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Governor appoints Deputy Prosecutor Sorensen to Superior Court Bench
Phil SorensenChief Criminal Deputy Phil Sorensen was appointed to the Superior Court bench in March by Governor Jay Inslee. Sorensen’s robust experience, courtroom reputation and commitment to the community have earned him a well-deserved judicial appointment. He fills a vacancy left by Judge Linda Lee, who was appointed to the Washington State Court of Appeals in January. 

Sorensen’s impressive career in the Prosecutor’s Office began 24 years ago in the Family Support Division, where he worked with child support agencies to establish and enforce child support and protect the best interests of children. He later transitioned to the office’s Criminal Division, where he vigorously prosecuted felony cases. Sorensen’s demonstrated leadership abilities propelled him to a supervisory position as the Drug Unit team chief and then the Robbery and Assault Unit team chief. He was promoted to the position of assistant chief criminal deputy in July 2009, and in April 2012, Prosecutor Lindquist selected Sorensen to be his chief criminal deputy.

“Our community is well served by Governor Inslee’s appointment of Chief Criminal Deputy Phil Sorensen to the Superior Court bench,” said Lindquist. “I’m confident Phil will bring the values of the Prosecutor’s Office – public service, hard work, and professionalism – to his new role as a judge.”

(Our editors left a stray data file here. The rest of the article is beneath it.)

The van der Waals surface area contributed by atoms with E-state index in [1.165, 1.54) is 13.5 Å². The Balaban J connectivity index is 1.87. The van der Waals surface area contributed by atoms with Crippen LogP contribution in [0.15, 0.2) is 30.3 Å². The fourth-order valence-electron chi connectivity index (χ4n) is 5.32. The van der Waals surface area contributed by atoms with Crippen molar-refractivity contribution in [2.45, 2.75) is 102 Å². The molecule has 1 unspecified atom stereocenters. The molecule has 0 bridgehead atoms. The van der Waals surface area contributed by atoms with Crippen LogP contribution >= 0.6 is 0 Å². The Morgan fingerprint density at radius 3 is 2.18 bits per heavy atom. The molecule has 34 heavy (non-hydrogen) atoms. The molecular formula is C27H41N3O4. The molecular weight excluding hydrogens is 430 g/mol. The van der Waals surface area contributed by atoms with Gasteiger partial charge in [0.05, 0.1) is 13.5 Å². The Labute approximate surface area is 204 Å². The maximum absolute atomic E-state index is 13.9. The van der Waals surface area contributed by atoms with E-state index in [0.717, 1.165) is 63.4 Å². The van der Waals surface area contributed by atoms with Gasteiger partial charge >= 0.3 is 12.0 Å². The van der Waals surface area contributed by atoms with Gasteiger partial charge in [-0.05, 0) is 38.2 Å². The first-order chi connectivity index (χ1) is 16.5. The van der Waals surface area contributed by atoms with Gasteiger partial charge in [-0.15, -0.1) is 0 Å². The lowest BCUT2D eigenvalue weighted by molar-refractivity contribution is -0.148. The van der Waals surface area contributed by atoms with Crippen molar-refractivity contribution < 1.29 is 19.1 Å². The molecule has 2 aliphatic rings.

Sorensen’s impeccable reputation in the courtroom has earned him the respect of judges, victims, witnesses and support staff. One of his most significant cases was that of Tacoma Mall shooter Dominick Maldonado, who wounded seven people, held four others hostage and terrorized thousands more on a busy Sunday before Thanksgiving 2005. He was convicted and sentenced to 163 years in prison. Sorensen also prosecuted Dorcus Allen, the getaway driver for Lakewood cop-killer Maurice Clemmons. A jury found Allen guilty as charged, and he received a sentence of 400 years in prison for the executions of the four officers. This past fall, Sorensen and Lindquist tried the case of Tyler Savage, who was convicted and sentenced to life without parole for killing developmentally disabled teenager Kimberly Daily.

“I’ve had the opportunity to work with the talented men and women of the Prosecutor’s Office and serve the public for more than 24 years,” said Sorensen. “My role will change, but my commitment to the community will not.”

Involvement in the community is one of the measures of leadership in Prosecutor Lindquist’s office. Sorensen is a member of the Safe Streets steering committee, where he helps provide youth with education and alternatives to gang life. Understanding the importance of early intervention and positive role models, Sorensen formerly served as the president of the North End Boys and Girls Club in Tacoma.

With this appointment, Sorensen joins the distinguished company of three other former deputy prosecutors who have joined the judiciary in the last 18 months.